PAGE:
After attending San Jose City College on a part-time basis for the last five years, I finally got my associate degree in computer programming. Well, almost. I missed the filing deadline for the graduation petition by one day. My official graduation date isn’t until the end of the summer session, and my diploma won’t arrive in the mail until late August. I’m finished with my second tour through college (2002-2007), although I’m still taking another year of ceramics for my own personal enjoyment.
Computer programming is no longer the hot field that it once was five years ago. I couldn’t get classes five years ago because there were too many students. I couldn’t get classes in recent years because there weren’t enough students. Now that healthcare is the new moneymaking major that everyone is flooding. That’s fine. I’m looking forward to when China and India will stop exporting their workers to the U.S., and the baby boomers start retiring en masse within ten years. I’ll be making serious money from the forthcoming I.T. crunch where jobs will be more numerous than available workers.
This painting tablet is an odd assortment of landscapes and people who caught my interest during a difficult six-week period when I graduated from school, got laid off from my job, and started a new job. Most of these paintings are from pictures that I downloaded from the BBC, Los Angeles Times and New York Times websites. The Easter Island statues came from Wikipedia, and the empty room came from an issue of The New Yorker. My favorite painting was a large water drop on a leaf since that one turned out perfect. Painting people—Kurt Vonnegut, Turkish politicians, and a Star Wars pilot—were the hardest to do.
Ceramics I (Arts 046A) has come to an end with a larger-than-life self-portrait head, several small statuettes, a large water jar and a square bowl. The self-portrait head was the biggest piece with ~23 pounds of recycled clay that took six weeks to finish. Revealing how I view myself instead of how I want people to see me, I described the bust as “a modern shaman and philosopher” on the name card introducing my work. My instructor wrote down in her comments that this was the most successful self-portrait in the class.
After having a potluck lunch and brief tour of the student art gallery, we displayed out finished work, wrote down comments on the paper set out for each set, and stood before the class to explain our work. The sad part was packing up our pieces and saying goodbye. The instructor wasn’t kidding that the semester would go by fast. I’m planning to take Ceramics II next semester.
Before my class started the final critique in Ceramics I (Arts 46A), the instructor took us over to the student art gallery to check out the ceramic pieces done by students from the other classes this semester. The last time I was in the student gallery was 15 years ago for my first associate degree in General Education, taking an art appreciation course that reviewed historical arts in all its various forms. What a trip down memory lane.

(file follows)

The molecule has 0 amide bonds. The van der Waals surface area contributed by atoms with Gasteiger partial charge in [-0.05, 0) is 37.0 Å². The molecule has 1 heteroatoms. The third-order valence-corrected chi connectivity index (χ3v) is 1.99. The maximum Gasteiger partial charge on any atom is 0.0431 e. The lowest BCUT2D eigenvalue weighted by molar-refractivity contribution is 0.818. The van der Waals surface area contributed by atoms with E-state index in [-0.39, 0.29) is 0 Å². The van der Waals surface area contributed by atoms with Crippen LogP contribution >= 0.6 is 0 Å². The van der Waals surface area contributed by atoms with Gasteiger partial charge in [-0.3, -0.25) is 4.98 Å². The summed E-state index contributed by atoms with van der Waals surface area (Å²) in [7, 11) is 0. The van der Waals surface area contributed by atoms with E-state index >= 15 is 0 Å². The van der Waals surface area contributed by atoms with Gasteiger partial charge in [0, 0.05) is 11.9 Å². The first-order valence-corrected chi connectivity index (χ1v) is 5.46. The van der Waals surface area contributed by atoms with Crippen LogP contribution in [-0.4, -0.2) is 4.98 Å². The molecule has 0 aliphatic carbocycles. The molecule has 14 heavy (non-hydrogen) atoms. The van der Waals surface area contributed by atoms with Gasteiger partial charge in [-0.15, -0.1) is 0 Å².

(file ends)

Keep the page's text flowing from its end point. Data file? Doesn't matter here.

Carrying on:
The first project in Ceramics I (Arts 46A) was creating six bowls on the kick wheel. It took 20 balls of clay to create eight bowls (one bowl got set aside for the next project). I enjoyed this part of the class even though it was hard work and I came home covered in clay dust as if I spent a day working in masonry block construction. Glazing the bowls was an unpredictable process as I tried different colors and techniques since I wasn’t required to form a set based on similar design and/or color.
I’m still learning how to paint without numbers and trying to develop my painting style. These paintings are copies of pictures from the BBC, Los Angeles Times and New York Times websites that caught my interest. My favorite out of this set is my third attempt at doing a British sunset at Blackpool after the first two attempts were disasters. I also like the fishing boat on a dried riverbed in Southeast Asia that’s affected by global warming.
I’m entering the home stretch as I graduate with an associate degree in computer programming from San Jose City College in two weeks.
- Ceramics I (Arts 046A) is pretty much finished as all I need to do is glaze my final four pieces—a self-portrait bust, a large water jar, a square bowl, and a Egyptian figurine—this week, and get ready for the potluck and critique next week.
- A Directed Study (CIS 098) course substituted for Object Oriented Programming (CIS 059) that hasn’t been offered this semester or next got done in ten hours. I previously completed an online HTML in six hours on the last day of school, as I’ve been writing HTML code since 1997.
- Data Structures (CIS 055) is proving problematic. I want to do anything else but figure out how to link data nodes this way and that. I might wait until the very last day to finish the assignments for that class.
Although I’m still planning to take Ceramics II (Arts 046B) and Ceramics III (Arts 047C) for fun next year, this is the last semester I can qualify for academic pricing on certain software packages. I bought Adobe Creative Suite 3 Web Premium and Lightroom for $600 USD (retail is ~$1,800 USD), and I got Microsoft Visual Studio 2005 Professional on order for $99 USD (retail is ~$800 USD). If you’re going to have a career as a web developer and programmer, these heavy-duty and very expensive applications are must have tools.